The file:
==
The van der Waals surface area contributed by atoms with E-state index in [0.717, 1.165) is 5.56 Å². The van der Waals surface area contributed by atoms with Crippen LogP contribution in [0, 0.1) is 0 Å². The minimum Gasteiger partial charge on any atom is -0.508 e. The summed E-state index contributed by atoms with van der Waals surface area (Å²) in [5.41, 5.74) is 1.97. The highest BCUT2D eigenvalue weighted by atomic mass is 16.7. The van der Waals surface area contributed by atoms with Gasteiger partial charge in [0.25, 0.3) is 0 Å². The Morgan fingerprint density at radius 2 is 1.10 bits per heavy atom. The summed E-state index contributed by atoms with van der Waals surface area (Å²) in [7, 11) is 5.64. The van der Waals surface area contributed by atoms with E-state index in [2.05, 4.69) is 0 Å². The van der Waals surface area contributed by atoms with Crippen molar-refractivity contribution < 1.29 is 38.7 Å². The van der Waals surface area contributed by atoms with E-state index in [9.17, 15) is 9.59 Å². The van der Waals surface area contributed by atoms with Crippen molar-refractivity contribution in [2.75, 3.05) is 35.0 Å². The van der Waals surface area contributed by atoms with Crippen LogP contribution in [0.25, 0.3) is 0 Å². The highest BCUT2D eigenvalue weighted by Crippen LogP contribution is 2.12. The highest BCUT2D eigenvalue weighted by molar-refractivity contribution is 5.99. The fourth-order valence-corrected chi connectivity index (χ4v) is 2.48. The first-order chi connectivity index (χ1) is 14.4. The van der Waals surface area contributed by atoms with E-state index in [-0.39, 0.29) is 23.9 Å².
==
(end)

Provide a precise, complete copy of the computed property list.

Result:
The van der Waals surface area contributed by atoms with E-state index in [0.717, 1.165) is 5.56 Å². The van der Waals surface area contributed by atoms with Crippen LogP contribution in [0, 0.1) is 0 Å². The minimum Gasteiger partial charge on any atom is -0.508 e. The summed E-state index contributed by atoms with van der Waals surface area (Å²) in [5.41, 5.74) is 1.97. The highest BCUT2D eigenvalue weighted by atomic mass is 16.7. The van der Waals surface area contributed by atoms with Gasteiger partial charge in [0.25, 0.3) is 0 Å². The Morgan fingerprint density at radius 2 is 1.10 bits per heavy atom. The summed E-state index contributed by atoms with van der Waals surface area (Å²) in [7, 11) is 5.64. The van der Waals surface area contributed by atoms with E-state index in [2.05, 4.69) is 0 Å². The van der Waals surface area contributed by atoms with Crippen molar-refractivity contribution < 1.29 is 38.7 Å². The van der Waals surface area contributed by atoms with E-state index in [9.17, 15) is 9.59 Å². The van der Waals surface area contributed by atoms with Crippen molar-refractivity contribution in [2.75, 3.05) is 35.0 Å². The van der Waals surface area contributed by atoms with Crippen LogP contribution in [0.25, 0.3) is 0 Å². The highest BCUT2D eigenvalue weighted by Crippen LogP contribution is 2.12. The highest BCUT2D eigenvalue weighted by molar-refractivity contribution is 5.99. The fourth-order valence-corrected chi connectivity index (χ4v) is 2.48. The first-order chi connectivity index (χ1) is 14.4. The van der Waals surface area contributed by atoms with E-state index in [-0.39, 0.29) is 23.9 Å².